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Weekly SNAC, 27 September 2015 - The Psalms: Honest to God


 

 

While most of our congregations are doing a sermon series on the book of 2 Peter at the moment, we at Church In the Bank are doing something different. Last Sunday and for the next two, we are looking at the book of Psalms. We’ve been thinking about: what the Psalms are, whom they are about and what they mean for us.

What have we seen so far? We’ve seen that for God’s Old Testament people, Israel, the Psalms were words and poems put to music. You can see at the beginning of lots of the Psalms that there’s a “superscription” that tells us who the Psalm is about and how it’s to be used. E.g. Psalm 42 is for the choir director, it’s a maskil (probably a certain kind of song), and it’s of the sons of Korah, who were a family of priests who served in the temple. So we can see that the psalms were songs – songs to be sung when Israel gathered together at the temple in Jerusalem. They were songs for Israel to encourage, teach and remind one another of God; songs that express all kinds of prayer to God and praise to him for who is he is and what he’s done.

But to focus our time of looking at the Psalms over these three weeks, we are concentrating on the fact that the Psalms are about honesty before God. They’re about being honest to God about all the circumstances of life; about all the thoughts and emotions that we go through. In the Psalms we see a picture of raw, even brutal honesty, as the writers reflect out loud on God and the circumstance of their lives.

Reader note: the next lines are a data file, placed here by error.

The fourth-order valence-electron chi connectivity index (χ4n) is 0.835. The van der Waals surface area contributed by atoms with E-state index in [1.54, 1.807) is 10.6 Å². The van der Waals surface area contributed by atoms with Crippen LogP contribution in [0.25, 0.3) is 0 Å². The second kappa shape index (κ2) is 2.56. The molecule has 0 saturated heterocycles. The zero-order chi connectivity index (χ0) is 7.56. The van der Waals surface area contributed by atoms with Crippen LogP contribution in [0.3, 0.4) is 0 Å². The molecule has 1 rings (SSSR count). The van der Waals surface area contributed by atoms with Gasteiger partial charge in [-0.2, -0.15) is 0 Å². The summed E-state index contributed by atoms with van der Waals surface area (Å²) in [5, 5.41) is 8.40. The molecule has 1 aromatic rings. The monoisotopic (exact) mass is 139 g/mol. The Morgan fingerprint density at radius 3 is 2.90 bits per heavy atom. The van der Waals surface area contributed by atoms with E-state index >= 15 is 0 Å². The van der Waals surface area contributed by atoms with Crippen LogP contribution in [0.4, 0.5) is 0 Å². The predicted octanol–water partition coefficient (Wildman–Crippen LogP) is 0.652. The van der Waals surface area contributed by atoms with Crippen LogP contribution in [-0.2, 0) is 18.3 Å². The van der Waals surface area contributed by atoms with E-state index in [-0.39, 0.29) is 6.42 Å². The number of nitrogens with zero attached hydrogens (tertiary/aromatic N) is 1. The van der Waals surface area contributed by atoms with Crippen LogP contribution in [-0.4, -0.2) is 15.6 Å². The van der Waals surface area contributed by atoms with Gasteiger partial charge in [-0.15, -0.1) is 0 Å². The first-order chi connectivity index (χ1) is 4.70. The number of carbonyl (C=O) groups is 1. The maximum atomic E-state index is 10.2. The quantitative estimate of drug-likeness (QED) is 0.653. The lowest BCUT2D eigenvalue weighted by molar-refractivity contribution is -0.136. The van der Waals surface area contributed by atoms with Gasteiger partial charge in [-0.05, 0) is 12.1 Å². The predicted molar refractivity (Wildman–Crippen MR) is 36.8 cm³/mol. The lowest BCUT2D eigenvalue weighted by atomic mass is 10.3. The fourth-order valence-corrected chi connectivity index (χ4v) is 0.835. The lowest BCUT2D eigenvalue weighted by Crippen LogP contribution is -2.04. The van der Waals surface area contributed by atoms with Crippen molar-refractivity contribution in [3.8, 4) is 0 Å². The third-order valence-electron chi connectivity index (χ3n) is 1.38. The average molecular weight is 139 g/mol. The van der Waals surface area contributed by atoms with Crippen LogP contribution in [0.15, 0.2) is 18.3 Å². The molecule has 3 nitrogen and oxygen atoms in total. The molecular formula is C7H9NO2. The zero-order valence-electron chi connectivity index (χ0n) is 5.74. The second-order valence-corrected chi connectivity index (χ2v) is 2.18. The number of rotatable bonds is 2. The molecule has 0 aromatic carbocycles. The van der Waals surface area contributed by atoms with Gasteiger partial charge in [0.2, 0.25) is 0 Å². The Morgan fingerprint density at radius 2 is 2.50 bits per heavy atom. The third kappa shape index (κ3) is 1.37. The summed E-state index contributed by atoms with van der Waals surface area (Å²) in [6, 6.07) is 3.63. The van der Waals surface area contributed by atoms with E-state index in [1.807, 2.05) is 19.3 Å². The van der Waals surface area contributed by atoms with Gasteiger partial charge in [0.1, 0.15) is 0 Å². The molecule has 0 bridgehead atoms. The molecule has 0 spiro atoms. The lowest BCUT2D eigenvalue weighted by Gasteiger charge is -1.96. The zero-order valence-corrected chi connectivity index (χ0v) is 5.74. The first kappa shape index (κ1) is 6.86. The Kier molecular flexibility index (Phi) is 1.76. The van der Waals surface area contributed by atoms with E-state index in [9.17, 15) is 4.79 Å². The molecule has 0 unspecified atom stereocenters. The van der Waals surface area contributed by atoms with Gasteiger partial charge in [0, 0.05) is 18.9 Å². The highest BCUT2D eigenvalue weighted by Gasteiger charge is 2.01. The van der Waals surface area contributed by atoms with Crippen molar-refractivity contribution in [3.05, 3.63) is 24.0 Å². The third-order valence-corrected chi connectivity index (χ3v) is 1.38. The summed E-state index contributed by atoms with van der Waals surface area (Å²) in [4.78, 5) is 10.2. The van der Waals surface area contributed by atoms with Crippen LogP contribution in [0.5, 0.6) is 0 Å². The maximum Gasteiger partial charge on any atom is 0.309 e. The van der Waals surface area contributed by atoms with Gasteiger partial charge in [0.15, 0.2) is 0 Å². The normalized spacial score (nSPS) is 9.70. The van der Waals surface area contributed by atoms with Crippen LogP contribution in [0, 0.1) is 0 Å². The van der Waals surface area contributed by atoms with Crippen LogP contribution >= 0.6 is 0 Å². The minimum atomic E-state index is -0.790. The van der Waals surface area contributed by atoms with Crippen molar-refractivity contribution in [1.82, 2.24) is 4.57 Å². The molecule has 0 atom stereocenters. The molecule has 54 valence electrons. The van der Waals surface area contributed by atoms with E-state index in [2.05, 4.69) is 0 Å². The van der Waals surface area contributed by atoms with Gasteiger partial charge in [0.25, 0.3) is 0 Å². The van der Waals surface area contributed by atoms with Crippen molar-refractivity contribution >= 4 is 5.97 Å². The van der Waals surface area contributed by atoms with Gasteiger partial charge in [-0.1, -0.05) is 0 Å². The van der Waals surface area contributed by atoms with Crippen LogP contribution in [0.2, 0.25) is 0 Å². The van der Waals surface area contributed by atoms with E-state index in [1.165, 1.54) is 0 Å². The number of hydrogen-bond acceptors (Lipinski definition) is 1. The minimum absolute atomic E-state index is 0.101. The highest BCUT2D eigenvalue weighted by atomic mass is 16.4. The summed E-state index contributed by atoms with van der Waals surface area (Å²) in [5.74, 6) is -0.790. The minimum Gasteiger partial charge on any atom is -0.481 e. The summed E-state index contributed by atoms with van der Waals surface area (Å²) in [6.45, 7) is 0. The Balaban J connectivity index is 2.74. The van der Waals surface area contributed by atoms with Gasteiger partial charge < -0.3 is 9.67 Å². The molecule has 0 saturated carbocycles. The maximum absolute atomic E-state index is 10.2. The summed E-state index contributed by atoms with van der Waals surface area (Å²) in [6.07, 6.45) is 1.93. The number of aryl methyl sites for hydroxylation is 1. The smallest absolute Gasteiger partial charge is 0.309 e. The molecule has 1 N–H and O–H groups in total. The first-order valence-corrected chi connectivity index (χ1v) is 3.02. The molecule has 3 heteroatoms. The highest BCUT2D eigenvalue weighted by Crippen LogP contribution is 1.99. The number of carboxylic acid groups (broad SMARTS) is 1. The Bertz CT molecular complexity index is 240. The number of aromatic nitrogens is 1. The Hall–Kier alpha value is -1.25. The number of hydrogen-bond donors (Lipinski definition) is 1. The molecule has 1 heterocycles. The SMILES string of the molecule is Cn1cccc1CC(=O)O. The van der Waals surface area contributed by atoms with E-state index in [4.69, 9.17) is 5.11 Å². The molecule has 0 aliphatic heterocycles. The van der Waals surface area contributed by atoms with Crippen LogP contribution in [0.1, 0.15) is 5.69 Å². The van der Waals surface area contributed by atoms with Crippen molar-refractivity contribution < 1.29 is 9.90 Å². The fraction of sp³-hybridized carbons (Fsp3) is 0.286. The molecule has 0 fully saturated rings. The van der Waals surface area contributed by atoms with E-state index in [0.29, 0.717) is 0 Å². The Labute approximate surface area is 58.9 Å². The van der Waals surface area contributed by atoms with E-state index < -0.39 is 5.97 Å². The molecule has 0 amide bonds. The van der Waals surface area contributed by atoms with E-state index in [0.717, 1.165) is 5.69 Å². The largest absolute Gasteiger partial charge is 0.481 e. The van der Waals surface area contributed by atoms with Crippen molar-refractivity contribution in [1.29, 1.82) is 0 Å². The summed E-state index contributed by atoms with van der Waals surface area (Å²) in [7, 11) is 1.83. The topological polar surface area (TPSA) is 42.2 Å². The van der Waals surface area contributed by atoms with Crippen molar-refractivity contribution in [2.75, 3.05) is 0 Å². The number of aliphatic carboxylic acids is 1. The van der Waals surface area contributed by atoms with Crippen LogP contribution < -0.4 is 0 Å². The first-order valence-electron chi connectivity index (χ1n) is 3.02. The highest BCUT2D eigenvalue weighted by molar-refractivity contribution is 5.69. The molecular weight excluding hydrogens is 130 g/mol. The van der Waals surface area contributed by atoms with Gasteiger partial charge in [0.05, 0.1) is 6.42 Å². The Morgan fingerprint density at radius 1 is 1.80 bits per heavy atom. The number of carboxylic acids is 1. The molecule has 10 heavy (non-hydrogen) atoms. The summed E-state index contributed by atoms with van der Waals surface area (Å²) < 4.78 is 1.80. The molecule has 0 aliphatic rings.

John Calvin, the famous church reformer, called the Psalms “An Anatomy of all the Parts of the Soul”. Why? Because……

...there is not an emotion of which any one can be conscious that is not here represented as in a mirror.

In the Psalms every human emotion, every longing of the soul, is clearly and powerfully depicted.

Calvin is right isn’t he? Listen to sadness of Psalm 6:

I am weary from my groaning;
with my tears I dampen my pillow
and drench my bed every night.
My eyes are swollen from grief;

Or listen to the anger of Psalm 139:

Lord, don’t I hate those who hate You,
and detest those who rebel against You?
I hate them with extreme hatred;
I consider them my enemies.

Or listen to the joy of Psalm 92:

For You have made me rejoice, Lord,
by what You have done;
I will shout for joy
because of the works of Your hands.

Calvin is right isn’t he? The psalms really are an anatomy of all the parts of the soul. He goes on and says:

the Holy Spirit has here (in the Psalms) drawn to the life all the griefs, sorrows, fears, doubts, hopes, cares, perplexities, in short, all the distracting emotions with which the minds of men are wont to be agitated…

The Psalms are a picture of raw and brutal honesty before God; of being real and honest to God about all the joys and sorrows of life. The Psalms show us that joy and sadness, anger and longing are normal human experiences, and that God wants us to share those experiences with him – to be honest and open to him about our inner thoughts and emotions, like a father who wants to hear how his kid is going.

And that’s why Calvin concludes by saying:

In a word, whatever may serve to encourage us when we are about to pray to God, is taught us in this book.

The psalms, “An Anatomy of all the Parts of the Soul”, teach us to be honest to God – honest in sadness, honest in fear, honest in joy, honest in all of our thoughts and emotions. So let’s make use of them! Let’s read them and let them teach us how to pray honestly to God.

Troy Munns

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